by Kelsey Helwig
I have always been a performer. I love the spotlight, the adrenaline, and the sense of pride I get from performing in front of an audience.
After my first skating competition I knew competing was why I loved the sport. Practicing was fun, but I was hooked on competition. I skated freestyle, artistic, interpretive, dance, and spins competitions. Growing up, I spent most of my weekends at a random ice arena in the Metro-Detroit area competing sometimes three or four times in one competition.
As I got older I noticed that my skating reached a plateau. I was having trouble getting double jumps and keeping them consistent, and I soon grew restless with my skating. I was most frustrated when the girls I competed with moved up a level without me. By remaining in the same level, I dominated my opponents because the only thing holding me back from moving up was jumps. I could out-spin and out-skate them, but my competitiveness quickly faded. I needed to be challenged, so I decided to look for something new.
That year at my ice arena the synchro coach approached some of the girls at the rink. She said she wanted to start a teen synchro team and since most of the girls at the ice arena were close in age, she hoped to get all the “teens” to join. I had heard about synchro before, but since our rink never fielded a team, I was unsure of what synchro was. I knew there were teams that practiced at 5 a.m., were required to run at least a mile a day, and wore matching outfits. I wasn’t sure if I could fit in. After a lot of consideration I decided to join the team
Teen Fantasia taught me what synchro is all about. Girls I skated with became like a family. I learned that the excitement of competing could be even more exciting when you share it with twenty other girls. I found that three turns and edges could be really fun. I was pleasantly surprised at how much I enjoyed synchro and found myself looking forward to the practices.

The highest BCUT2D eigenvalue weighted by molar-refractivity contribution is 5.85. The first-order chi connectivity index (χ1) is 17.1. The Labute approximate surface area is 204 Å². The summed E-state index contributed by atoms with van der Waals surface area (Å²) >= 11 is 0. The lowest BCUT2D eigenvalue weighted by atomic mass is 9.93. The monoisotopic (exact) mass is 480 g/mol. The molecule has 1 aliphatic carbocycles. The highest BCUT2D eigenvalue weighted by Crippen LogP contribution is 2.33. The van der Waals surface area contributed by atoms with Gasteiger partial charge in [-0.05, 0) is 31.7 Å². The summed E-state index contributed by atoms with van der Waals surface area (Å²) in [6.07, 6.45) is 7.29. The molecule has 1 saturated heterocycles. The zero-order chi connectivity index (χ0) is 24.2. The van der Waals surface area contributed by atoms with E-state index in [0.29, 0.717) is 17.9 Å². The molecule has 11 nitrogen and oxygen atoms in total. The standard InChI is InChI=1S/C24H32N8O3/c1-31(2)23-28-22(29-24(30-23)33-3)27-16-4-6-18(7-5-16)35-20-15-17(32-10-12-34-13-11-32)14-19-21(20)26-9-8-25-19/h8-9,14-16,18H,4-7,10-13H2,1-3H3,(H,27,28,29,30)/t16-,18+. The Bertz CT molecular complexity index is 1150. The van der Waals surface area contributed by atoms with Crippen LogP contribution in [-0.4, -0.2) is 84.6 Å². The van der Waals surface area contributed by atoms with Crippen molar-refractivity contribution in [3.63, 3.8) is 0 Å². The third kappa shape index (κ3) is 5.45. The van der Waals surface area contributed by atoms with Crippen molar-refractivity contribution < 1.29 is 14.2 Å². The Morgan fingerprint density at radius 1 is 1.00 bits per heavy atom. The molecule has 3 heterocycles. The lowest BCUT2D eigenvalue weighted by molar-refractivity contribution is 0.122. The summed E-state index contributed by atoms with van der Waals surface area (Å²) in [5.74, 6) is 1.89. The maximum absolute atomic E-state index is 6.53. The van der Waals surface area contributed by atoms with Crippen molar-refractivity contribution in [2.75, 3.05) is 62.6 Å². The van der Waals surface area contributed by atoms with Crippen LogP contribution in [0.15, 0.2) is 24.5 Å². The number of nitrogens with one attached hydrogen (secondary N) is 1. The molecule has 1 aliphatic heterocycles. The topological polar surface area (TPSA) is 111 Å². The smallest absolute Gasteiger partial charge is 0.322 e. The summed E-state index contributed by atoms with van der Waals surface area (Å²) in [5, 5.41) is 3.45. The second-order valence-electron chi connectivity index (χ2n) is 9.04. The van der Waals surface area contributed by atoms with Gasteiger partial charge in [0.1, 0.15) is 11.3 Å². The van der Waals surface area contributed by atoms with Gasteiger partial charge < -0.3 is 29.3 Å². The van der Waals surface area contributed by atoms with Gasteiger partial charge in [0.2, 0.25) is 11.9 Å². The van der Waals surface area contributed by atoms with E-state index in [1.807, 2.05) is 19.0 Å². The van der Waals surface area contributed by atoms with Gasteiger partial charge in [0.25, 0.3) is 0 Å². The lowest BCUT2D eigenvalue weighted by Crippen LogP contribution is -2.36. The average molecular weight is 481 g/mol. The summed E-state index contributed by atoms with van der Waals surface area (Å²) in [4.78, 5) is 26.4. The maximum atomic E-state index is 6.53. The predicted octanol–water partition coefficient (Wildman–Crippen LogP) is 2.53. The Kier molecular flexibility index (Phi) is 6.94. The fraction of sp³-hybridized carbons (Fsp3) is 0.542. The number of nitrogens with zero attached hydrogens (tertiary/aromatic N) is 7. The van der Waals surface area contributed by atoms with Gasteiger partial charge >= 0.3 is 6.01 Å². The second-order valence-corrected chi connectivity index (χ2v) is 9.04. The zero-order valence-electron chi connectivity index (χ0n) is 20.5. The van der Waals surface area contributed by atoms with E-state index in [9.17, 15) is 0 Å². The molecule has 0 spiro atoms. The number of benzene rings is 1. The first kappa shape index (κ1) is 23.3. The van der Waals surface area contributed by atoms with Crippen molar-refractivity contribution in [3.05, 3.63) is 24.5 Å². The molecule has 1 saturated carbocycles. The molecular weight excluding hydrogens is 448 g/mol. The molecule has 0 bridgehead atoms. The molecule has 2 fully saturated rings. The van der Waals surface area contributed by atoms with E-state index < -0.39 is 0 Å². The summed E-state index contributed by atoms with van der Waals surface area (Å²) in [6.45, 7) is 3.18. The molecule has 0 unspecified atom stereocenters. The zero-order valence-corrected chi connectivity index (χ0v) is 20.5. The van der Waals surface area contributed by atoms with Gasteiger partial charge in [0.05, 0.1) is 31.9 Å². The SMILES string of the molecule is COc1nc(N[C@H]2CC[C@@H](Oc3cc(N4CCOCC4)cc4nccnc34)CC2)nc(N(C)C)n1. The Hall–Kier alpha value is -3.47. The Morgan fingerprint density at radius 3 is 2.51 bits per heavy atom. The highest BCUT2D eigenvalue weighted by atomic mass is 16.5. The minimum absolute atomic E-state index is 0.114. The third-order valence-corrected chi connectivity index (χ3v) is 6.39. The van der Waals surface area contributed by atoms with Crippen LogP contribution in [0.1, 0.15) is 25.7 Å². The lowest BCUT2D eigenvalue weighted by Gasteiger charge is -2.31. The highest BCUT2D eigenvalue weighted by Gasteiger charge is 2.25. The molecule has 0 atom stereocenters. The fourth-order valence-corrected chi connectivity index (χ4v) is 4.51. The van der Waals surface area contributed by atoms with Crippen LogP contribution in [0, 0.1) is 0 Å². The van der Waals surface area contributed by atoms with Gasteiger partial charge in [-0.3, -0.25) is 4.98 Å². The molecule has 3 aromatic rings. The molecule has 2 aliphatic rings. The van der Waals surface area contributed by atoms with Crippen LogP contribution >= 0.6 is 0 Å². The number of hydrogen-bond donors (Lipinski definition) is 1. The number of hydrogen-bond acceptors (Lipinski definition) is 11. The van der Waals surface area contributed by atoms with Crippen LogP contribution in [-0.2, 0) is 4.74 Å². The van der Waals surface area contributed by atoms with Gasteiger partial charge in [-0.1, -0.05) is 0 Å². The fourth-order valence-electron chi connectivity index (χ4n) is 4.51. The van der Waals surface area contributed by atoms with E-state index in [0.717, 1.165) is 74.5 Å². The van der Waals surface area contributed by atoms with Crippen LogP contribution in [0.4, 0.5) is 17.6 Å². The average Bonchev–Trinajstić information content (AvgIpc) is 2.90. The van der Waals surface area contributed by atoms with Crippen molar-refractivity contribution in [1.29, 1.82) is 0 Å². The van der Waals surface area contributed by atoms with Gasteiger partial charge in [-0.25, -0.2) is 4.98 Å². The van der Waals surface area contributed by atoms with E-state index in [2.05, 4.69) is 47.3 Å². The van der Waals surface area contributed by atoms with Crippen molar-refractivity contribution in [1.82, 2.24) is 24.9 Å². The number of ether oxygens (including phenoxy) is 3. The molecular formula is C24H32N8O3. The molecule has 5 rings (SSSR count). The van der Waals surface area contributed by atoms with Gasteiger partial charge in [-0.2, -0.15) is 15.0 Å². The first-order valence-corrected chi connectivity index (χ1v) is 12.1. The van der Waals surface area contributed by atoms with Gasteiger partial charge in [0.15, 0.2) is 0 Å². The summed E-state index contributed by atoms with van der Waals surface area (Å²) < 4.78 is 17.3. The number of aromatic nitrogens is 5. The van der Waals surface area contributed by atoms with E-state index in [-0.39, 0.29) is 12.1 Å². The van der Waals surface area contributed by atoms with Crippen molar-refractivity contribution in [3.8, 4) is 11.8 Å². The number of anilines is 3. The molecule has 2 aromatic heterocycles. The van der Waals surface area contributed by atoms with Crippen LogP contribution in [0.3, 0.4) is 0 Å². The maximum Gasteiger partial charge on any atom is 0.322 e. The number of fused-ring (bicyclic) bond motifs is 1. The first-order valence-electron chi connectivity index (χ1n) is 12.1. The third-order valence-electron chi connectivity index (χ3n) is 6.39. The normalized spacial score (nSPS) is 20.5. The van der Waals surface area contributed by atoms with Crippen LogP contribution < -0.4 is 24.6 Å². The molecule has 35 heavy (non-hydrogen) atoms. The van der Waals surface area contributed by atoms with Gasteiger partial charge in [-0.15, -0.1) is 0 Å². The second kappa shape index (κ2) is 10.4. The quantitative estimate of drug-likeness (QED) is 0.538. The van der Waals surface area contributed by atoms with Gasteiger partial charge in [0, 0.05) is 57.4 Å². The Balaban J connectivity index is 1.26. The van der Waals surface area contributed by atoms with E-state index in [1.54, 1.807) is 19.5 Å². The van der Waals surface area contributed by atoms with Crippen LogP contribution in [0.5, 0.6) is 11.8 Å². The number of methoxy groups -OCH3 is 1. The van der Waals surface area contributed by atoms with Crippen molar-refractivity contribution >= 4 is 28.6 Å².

The best part about skating on Teen Fantasia was that I was finally challenging myself again. Synchro skating was very different than individual skating. And that took some getting used to. It was hard for me to comprehend that when we went on the ice we weren’t just relying on ourselves, but we were also relying on our team members. I didn’t like that if another teammate fell and I skated perfectly, we would still be deducted. For a long-time individual skater, this seemed unfair. What I didn’t realize was that these things are what being on a team is all about. Skating synchro requires you to trust your teammates. I realized that worrying about myself and making sure I did my best was essential because my teammates relied on me, too. Being a member of a team means sharing the highs and the lows–synchro taught me that.
The best part about my Teen Fantasia synchro experience was that I got to be on a team with some of my best friends. At least half our team was my age and I loved that they were by my side. As much as this team challenged my skating abilities and patience at times, it was an amazing experience that helped me grow as a skater.